Masck worked with a motor-driven Nikon F3 camera, but he'd found, through experience, that simply holding down the shutter release and shooting as many pictures as possible rarely worked in the fast pace of a football game. Cameras were far slower then, particularly on cold November days, and even slightly blurry prints were worthless.
So Masck took each shot individually and, finding himself at such a fortunate angle, hit the button during the instant Howard was in full pose before his teammates piled on top of him. He had his money shot, even if he didn't know it until Sunday, when back in Muskegon he developed the film.
The photo eventually appeared in SI, and Howard's pose became a seminal moment in the game's history. Now almost all aspiring Heisman candidates do it – and they generally use Howard's version, with one leg lifted in the air, rather than the one on the actual trophy, where both feet are on the ground. It's even transcended the game; both President and Michele Obama have been pictured doing it.
Even though Howard, now 43, went on to play 11 seasons in the NFL, won MVP of Super Bowl XXXI in part due to a 99-yard kickoff return for a touchdown that sealed the Green Bay Packers' title and is now a fixture on national television, the pose remains his signature. The photo has been used on commercials, video-game covers, posters and all other varieties of commoditized goods. Howard has been paid for only some of it.
Twenty two years later, Brian Masck is suing for copyright infringement.
Source : Dan Wentzel, "As Johnny Football is in a photo-related flap, 'Heisman' Howard is embroiled in one of his own", Yahoo Sports, August 6, 2013.
Victim of one of the greatest halfbacks of all time, Tom Harmon, and a great Michigan team, the Buckeyes were smeared with a smashing, terrific loss, 40 to 0.
The great Harmon, in his collegiate final, was magnificent. He ran, he passed, he kicked. He scored three touchdowns, bringing his all-time touchdown total to 33, and surpassing by two the Big Ten record set by the great Red Grange 15 years ago. In his finale, he ran for two rushing touchdowns, passed for two more, returning an interception for a score, and kicked four extra points.
Even the Ohio State fans had to cheer for Harmon, who was taken out early just before the end of the game.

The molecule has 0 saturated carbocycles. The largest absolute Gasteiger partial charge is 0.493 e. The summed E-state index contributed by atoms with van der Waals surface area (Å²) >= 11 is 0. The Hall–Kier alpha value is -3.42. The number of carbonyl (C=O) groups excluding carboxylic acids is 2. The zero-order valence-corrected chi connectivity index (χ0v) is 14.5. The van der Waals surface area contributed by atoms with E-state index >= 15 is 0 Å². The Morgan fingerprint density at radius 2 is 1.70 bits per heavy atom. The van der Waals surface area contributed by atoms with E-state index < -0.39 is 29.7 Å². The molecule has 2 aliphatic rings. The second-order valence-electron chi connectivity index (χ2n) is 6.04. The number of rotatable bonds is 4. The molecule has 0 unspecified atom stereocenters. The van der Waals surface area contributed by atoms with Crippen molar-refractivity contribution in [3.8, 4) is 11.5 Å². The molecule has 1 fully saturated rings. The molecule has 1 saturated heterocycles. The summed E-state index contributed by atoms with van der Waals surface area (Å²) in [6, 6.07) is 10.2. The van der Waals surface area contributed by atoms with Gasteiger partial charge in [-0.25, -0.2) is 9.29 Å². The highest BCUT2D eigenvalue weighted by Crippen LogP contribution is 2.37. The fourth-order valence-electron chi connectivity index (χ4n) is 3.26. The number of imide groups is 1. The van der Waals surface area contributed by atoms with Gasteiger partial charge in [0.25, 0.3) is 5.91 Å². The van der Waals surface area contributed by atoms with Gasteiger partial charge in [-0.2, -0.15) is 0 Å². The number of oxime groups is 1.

Source : John Dietrich, OSU-Michigan 1940: Tom Harmon's Wolverines hand Buckeyes worst loss since 1905, 40-0, Plain Dealer, February 26, 2012.
Tom Harmon versus Ohio State, November 23, 1940 via YouTube
Hawley Crippen, a Michigan-born homeopathic doctor who became the first criminal caught using wireless telegraph, boarded a ship to escape the manhunt for him in England, on July 20, 1910.
He was accused of poisoning and dismembering his wife, a showgirl named Cora (a.k.a. Belle Elmore), then stuffing her down in the basement. Then, Crippen, who had attended the University of Michigan, and his mistress, Ethel Le Neve, tried to make their way to Canada, poorly disguised as father and son.
However, the captain of the ocean liner the SS Montrose noticed that they looked like the “wanted” photos of the infamous couple in the newspaper and used the ship’s wireless to send word back to England that the pair was aboard. Scotland Yard investigators rushed to board a faster ship to beat the pair to North America.
Crippen and his paramour were arrested on July 31, just as the lovers were to disembark in Quebec.
They were tried in London. A jury found the Coldwater native guilty after 27 minutes of deliberation, and he was hanged the following month, despite his protestations of innocence. Le Neve was acquitted.
For the full article, see Zlati Meyer, "This week in Michigan history: Hawley Crippen tries to escape murder charge in England", Detroit Free Press, July 20, 2014.
For more information, see "MSU Forensic Scientist Proves That Britain's Most Notorious Murder Was Innocent", Red Tape Blog, November 26, 2007.